This Is What Fracking Really Looks Like

Behold
The Photo Blog
July 19 2013 1:13 PM

This Is What Fracking Really Looks Like

Jodie Simons  demonstrates how her sink water lights on fire.  It is full of methane.   Their water was pristine before gas drilling started.  Their neighbors' water is also contaminated by the state Department of Environmental protection has not determined the source of the problem.  They have been without clean drinking or bathing water for months.  Their animals also became sick and they now give bottled water to their horses.   A methane vent rises from their property.
Jodie Simons demonstrates how her sink water, full of methane, lights on fire. Simons' household's water was pristine before gas drilling started, but now they've been without clean drinking or bathing water for months.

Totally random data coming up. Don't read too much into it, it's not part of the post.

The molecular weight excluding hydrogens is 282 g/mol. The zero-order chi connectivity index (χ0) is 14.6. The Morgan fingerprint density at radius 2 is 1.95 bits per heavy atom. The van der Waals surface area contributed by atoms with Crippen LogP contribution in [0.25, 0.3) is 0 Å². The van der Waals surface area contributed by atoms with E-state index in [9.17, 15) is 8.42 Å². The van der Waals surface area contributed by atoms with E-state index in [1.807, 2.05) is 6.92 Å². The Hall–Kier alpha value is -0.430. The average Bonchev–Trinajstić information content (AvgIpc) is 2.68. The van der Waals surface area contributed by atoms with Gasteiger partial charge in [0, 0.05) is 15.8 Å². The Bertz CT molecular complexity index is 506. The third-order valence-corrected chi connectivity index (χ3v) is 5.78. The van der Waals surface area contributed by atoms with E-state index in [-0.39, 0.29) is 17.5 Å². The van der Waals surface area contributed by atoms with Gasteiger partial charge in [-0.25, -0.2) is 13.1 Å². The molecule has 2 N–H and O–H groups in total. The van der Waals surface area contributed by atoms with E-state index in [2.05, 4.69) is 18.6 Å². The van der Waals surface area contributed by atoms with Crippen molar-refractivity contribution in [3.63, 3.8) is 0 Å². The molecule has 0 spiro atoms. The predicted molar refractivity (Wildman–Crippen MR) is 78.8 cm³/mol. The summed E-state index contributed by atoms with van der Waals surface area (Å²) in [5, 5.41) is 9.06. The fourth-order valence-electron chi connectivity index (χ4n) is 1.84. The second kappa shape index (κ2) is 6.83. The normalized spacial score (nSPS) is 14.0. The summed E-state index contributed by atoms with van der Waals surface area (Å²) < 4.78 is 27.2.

Nina Berman/NOOR

Photographer Nina Berman had just started focusing on climate and environmental issues when she read an article about fracking and its connection to the possible contamination of New York City’s drinking water. Berman resides in New York and knew very little about how the controversial process of drilling for natural gas via hydraulic fracturing worked and decided to head to Pennsylvania for Gov. Thomas Corbett’s inauguration in 2011.

“I knew there would be demonstrators (opposed to his support of natural gas drilling), and I wanted to learn what they were screaming about,” Berman said. After researching the issues, she then had to figure out how to document them in a visual way.

“It’s a very hard subject to photograph,” Berman explained. “You see a drill, and you don’t know what that means, and then it disappears. What does that mean? It took me a while to figure out how to approach it.”